‘Poetic Form’ presents a curated selection of works by our diverse international roster of artists, each of whom engages both traditional and non-traditional methods to produce visual explorations of language placed within a discourse that crosses boundaries of medium, time, and movement.
Expressing profound emotions by means of understatement and suggestion, each meditative work has its own rhythm, its own visual pattern that begins with a choice of elements as the accordant expression of emotional states.
Working with a broad range of media including sculpture, film and photography, the included artists reflect, evoke or transform the expression of luminous shapes into pure poetic forms, in balance with, and inspired by, the moment when passion weds thought.
Featured artists include DRIFT, which creates delicate kinetic sculptures, immersive installations and performance art pieces that explore the fluctuating relationships between nature, technology and man; Marco Brambilla, who creates site-specific video installations and commercial projects characterized by the elaborate and kaleidoscopic re-contextualization of popular and archival imagery; Robin Broadbent, whose still life photographs deftly command the interplay between light, space, form and shadow to create a startling sense of proportion, scale and dimension; Reginald Sylvester II, who draws inspiration from personal reflections and theories of expressionist artists to create works through deconstructed, dramatized forms that oscillate between abstraction and figuration; and South African photographer Koto Bolofo, whose thematic series captured at home transforms mundane objects into images of unexpected, often surreal, beauty, exhibiting his gift for infusing unlikely subjects with unprecedented grandeur.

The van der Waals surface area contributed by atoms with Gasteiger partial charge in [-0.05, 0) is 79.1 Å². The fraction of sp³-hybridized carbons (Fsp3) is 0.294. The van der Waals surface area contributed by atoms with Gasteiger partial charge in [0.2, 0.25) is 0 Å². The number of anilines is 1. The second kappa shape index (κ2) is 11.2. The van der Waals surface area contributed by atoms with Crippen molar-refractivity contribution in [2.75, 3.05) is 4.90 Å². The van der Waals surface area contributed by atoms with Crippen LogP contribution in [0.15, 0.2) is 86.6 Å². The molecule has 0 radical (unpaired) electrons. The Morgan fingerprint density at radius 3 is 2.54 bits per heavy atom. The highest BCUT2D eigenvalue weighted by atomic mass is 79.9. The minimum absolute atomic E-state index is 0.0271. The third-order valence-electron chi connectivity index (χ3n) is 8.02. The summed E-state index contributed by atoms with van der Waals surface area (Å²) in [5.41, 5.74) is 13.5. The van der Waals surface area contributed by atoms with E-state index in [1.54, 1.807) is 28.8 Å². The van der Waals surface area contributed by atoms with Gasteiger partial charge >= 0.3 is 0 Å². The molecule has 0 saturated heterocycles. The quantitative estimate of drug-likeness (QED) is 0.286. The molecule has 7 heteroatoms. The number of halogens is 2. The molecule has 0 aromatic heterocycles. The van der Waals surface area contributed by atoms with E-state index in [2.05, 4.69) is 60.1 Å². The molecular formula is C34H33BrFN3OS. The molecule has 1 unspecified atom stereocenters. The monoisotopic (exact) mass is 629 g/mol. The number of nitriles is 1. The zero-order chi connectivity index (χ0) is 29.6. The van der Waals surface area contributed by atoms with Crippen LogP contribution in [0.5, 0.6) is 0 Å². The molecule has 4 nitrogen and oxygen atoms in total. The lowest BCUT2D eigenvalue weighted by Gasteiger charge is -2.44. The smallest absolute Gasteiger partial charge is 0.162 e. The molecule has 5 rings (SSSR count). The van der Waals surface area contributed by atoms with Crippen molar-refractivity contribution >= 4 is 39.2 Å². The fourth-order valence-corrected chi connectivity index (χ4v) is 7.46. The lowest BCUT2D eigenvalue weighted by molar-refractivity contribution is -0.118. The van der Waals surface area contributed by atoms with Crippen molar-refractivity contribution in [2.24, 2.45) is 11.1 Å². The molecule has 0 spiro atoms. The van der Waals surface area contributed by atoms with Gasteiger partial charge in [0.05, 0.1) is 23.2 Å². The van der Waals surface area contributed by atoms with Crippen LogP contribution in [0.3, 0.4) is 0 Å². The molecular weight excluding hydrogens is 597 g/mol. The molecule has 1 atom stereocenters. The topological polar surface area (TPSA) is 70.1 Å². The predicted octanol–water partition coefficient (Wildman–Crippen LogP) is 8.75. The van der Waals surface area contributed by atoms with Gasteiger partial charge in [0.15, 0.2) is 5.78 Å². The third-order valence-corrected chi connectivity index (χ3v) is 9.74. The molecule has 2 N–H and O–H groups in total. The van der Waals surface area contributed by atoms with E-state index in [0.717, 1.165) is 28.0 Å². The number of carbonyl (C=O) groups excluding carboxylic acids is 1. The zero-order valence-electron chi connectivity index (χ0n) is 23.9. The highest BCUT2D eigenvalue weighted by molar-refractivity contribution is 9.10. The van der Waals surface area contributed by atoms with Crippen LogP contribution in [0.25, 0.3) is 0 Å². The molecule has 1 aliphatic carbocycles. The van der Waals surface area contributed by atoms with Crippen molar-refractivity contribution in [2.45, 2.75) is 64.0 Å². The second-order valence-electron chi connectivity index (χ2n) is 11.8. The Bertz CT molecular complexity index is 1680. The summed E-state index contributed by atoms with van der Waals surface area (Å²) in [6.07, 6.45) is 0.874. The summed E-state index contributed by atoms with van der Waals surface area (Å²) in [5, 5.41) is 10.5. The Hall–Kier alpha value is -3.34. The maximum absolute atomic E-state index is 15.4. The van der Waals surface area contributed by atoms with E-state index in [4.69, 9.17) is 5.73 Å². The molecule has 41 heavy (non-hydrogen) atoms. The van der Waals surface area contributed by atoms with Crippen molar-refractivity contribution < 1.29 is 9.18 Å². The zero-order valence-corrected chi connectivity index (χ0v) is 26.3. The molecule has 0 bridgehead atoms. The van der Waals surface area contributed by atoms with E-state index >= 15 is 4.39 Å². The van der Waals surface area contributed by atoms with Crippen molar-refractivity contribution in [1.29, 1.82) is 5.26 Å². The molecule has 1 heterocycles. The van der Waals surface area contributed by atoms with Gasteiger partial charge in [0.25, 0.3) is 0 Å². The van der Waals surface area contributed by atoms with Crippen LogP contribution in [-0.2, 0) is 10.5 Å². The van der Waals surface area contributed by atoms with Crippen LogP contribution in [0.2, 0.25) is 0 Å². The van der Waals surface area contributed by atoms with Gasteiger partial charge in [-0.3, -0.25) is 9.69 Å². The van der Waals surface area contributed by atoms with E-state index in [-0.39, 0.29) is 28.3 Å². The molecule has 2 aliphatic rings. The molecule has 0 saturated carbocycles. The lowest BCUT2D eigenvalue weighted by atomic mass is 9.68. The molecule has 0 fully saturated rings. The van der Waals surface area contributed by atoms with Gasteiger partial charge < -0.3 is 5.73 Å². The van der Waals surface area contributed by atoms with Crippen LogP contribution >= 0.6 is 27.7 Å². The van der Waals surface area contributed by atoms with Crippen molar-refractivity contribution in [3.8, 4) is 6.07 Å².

DRIFT’s kinetic sculptures make poetic references to phenomena in nature. The movements and light performances within the installations create new shapes and forms each second, taking the viewer on a journey. In ‘Poetic Form,’ DRIFT takes a closer look at ‘Flylight’, a site-specific light installation with a performative element that mimics the behavior of a flock of birds in flight, symbolizing the conflict between the safety of the group and the freedom of the individual.
While birds are the ultimate symbol of freedom, in a flock, they move as one single entity creating mesmerizing patterns. This flock behavior is an example of ‘self-organization,’ meaning that no single bird leads the flight. Amazingly enough, each individual senses the speed and the direction of the group.